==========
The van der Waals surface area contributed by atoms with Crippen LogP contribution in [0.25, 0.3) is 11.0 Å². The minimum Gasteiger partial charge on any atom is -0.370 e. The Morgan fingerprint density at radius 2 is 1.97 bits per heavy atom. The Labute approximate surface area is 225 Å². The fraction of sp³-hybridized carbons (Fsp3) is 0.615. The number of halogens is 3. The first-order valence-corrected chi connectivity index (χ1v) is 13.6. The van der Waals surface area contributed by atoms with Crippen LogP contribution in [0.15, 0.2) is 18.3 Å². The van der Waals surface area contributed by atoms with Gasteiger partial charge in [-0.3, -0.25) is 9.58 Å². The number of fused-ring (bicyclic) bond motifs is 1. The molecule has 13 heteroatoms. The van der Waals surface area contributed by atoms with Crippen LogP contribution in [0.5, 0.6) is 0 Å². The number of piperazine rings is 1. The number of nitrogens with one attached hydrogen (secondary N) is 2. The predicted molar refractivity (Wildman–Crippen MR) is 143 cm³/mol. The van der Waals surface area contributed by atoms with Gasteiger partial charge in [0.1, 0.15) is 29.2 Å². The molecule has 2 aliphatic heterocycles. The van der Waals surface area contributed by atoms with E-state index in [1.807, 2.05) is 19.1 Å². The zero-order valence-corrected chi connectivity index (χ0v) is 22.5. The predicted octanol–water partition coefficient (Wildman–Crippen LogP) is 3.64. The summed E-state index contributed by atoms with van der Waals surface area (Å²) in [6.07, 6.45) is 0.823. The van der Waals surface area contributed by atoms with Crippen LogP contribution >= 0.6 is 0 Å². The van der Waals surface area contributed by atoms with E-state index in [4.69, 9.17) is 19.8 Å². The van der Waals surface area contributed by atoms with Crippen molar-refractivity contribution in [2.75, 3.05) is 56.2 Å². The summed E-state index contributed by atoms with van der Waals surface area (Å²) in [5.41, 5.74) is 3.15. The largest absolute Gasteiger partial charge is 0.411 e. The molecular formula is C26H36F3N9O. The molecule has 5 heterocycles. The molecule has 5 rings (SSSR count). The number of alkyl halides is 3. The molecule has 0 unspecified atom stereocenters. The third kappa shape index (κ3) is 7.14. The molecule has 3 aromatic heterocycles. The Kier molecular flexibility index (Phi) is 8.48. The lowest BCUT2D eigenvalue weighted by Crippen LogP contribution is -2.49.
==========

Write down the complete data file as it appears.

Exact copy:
The van der Waals surface area contributed by atoms with Crippen LogP contribution in [0.25, 0.3) is 11.0 Å². The minimum Gasteiger partial charge on any atom is -0.370 e. The Morgan fingerprint density at radius 2 is 1.97 bits per heavy atom. The Labute approximate surface area is 225 Å². The fraction of sp³-hybridized carbons (Fsp3) is 0.615. The number of halogens is 3. The first-order valence-corrected chi connectivity index (χ1v) is 13.6. The van der Waals surface area contributed by atoms with Crippen LogP contribution in [0.15, 0.2) is 18.3 Å². The van der Waals surface area contributed by atoms with Gasteiger partial charge in [-0.3, -0.25) is 9.58 Å². The number of fused-ring (bicyclic) bond motifs is 1. The molecule has 13 heteroatoms. The van der Waals surface area contributed by atoms with Crippen LogP contribution in [0.5, 0.6) is 0 Å². The number of piperazine rings is 1. The number of nitrogens with one attached hydrogen (secondary N) is 2. The predicted molar refractivity (Wildman–Crippen MR) is 143 cm³/mol. The van der Waals surface area contributed by atoms with Gasteiger partial charge in [0.1, 0.15) is 29.2 Å². The molecule has 2 aliphatic heterocycles. The van der Waals surface area contributed by atoms with E-state index in [1.807, 2.05) is 19.1 Å². The zero-order valence-corrected chi connectivity index (χ0v) is 22.5. The predicted octanol–water partition coefficient (Wildman–Crippen LogP) is 3.64. The summed E-state index contributed by atoms with van der Waals surface area (Å²) in [6.07, 6.45) is 0.823. The van der Waals surface area contributed by atoms with Crippen LogP contribution >= 0.6 is 0 Å². The van der Waals surface area contributed by atoms with E-state index in [4.69, 9.17) is 19.8 Å². The van der Waals surface area contributed by atoms with Crippen molar-refractivity contribution in [2.75, 3.05) is 56.2 Å². The summed E-state index contributed by atoms with van der Waals surface area (Å²) in [5.41, 5.74) is 3.15. The largest absolute Gasteiger partial charge is 0.411 e. The molecular formula is C26H36F3N9O. The molecule has 5 heterocycles. The molecule has 5 rings (SSSR count). The number of alkyl halides is 3. The molecule has 0 unspecified atom stereocenters. The third kappa shape index (κ3) is 7.14. The molecule has 3 aromatic heterocycles. The Kier molecular flexibility index (Phi) is 8.48. The lowest BCUT2D eigenvalue weighted by Crippen LogP contribution is -2.49.